Millions of kilometers from Earth, NASA continues to collect information that matches our suspicions: Mars once had life. As such, the agency has a new analysis of images taken by the Mars Perseverance rover. The information confirms that the rover’s landing site, Jezero Crater, was a large lake fed by a small river about 3.7 billion years ago.
According to MIT, this site could contain much evidence of Martian life.
Jezero Crater on Mars may contain evidence of Martian life
The new analysis proves the theory that led NASA to choose Jezero Crater as the landing site for the Perseverance rover on Mars. The US space agency believes that sediments found inside the ancient crater lake could provide signs of ancient life on the red planet.
Their analysis was performed on images of the western side of the crater, which is now confirmed to be an ancient river delta that fed from a once Earth-like lake in Mars' Jezero crater.
The researchers, who detailed their analysis in an article published in Science magazinealso revealed that flash floods occurred in the now desolate region.
If we look at these images, we're basically looking at this epic desert landscape. There is not a drop of water anywhere, and yet here we have evidence of a very different past. Something very profound has happened in the history of the planet.
Explained Benjamin Weiss, professor of planetary science at MIT and analysis team member.
Searching for extraterrestrial fossils
The Perseverance rover team chose Jezero Crater as a landing site after satellite images showed fan-shaped rock formations that resembled river deltas on Earth. The new images were taken during the first three months of the rovers' February 2021 arrival on Mars.
The images, captured by Perseverance's Mastcam-Z and SuperCam Remote Micro-Imager (RMI) cameras, confirm that the western side of Jezero Crater was once home to a river delta.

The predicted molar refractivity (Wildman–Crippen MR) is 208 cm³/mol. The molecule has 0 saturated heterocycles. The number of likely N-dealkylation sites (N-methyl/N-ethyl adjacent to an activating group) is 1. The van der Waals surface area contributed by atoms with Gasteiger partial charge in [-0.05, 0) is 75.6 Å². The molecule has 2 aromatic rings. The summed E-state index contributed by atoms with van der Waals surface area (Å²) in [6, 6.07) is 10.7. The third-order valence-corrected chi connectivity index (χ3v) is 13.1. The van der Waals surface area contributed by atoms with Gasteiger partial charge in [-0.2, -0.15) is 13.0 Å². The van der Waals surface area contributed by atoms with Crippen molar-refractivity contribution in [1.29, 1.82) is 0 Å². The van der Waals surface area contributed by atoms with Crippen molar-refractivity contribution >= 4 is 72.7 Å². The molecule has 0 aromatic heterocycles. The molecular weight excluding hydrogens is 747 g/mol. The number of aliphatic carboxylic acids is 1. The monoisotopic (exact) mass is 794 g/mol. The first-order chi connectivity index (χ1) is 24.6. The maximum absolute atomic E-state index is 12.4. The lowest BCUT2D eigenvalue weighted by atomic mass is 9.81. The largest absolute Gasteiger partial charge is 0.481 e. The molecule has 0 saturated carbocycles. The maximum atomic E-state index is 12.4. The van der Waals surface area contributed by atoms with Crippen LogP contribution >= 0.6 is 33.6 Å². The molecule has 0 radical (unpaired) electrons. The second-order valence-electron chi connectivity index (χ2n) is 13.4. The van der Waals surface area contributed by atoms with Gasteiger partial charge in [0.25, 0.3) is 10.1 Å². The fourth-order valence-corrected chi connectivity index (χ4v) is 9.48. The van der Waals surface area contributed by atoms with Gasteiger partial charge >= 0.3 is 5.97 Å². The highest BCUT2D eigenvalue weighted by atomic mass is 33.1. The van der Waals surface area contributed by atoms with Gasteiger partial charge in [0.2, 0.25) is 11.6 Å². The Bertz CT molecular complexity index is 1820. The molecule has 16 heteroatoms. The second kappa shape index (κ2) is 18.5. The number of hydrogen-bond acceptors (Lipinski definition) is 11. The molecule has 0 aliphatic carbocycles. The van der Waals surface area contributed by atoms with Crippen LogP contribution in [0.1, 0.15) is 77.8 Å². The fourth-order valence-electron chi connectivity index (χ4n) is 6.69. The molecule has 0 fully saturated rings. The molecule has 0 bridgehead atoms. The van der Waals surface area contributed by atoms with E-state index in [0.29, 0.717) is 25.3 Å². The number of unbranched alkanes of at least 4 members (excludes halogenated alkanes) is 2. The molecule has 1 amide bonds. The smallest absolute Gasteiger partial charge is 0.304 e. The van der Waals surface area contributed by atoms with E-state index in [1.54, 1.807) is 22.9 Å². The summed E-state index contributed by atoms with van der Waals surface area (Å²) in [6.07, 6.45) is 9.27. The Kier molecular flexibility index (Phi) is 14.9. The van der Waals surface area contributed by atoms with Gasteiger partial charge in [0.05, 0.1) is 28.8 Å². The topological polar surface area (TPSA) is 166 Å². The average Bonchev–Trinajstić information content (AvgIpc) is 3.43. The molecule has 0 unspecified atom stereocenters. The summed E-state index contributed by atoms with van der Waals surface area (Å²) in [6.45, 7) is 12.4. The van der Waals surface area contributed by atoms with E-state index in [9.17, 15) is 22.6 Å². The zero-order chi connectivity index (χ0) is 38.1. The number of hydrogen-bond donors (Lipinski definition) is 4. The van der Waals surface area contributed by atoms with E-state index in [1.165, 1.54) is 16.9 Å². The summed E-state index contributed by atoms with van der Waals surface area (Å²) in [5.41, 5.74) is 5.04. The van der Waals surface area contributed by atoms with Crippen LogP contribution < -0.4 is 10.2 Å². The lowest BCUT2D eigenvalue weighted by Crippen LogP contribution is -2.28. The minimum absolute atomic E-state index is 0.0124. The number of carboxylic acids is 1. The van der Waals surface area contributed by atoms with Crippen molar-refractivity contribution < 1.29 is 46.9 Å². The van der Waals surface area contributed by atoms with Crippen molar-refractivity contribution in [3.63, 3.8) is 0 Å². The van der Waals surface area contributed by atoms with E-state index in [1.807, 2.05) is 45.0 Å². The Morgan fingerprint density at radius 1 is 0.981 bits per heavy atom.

The new MIT study explains that the lake was calm for long periods until a change in weather caused flash floods in the region. According to the researchers, the floods transported large rocks tens of kilometers from higher altitudes to the lake bed where they are still found today.
Next, Perseverance will look for locations from which to collect samples that will eventually be returned to Earth in future missions. Once on Earth, these samples will be analyzed for any signs of ancient Martian life.
We now have the opportunity to look for fossils. It will take some time to get to the rocks that we really hope can prove the signs of life. So it's a marathon, with a lot of potential.
Said team member Tanja Bosak, an associate professor of geobiology at MIT.
What turned Mars into a red desert?
Impressively, the rocks flooded into the ancient lakebed Jezero crater could allow scientists to pinpoint exactly when Mars went from being a habitable planet to the red desert planet we know today.
The most surprising thing that came out of these images is the potential opportunity to see the time when this crater transitioned from an Earth-like habitable environment to this bleak landscaped desert we see now. These bedrocks could be records of this transition, and we haven't seen this elsewhere on Mars.
Since landing in Jezero Crater on February 18, the Perseverance mission has successfully pulled off a list of historic firsts, including the first controlled flight on another planet, and the first extraction of breathable oxygen from the red planet using an experimental instrument called MOXIE.
The Perseverance rover will spend at least two years exploring and sampling Jezero Crater. It will leave samples at specific locations on the red planet for future missions to Mars to retrieve and return to Earth.
we can be incredibly close to confirming the existence of extraterrestrial life in the form of long-dead microorganisms, a discovery that would vastly change our understanding and perception of the universe.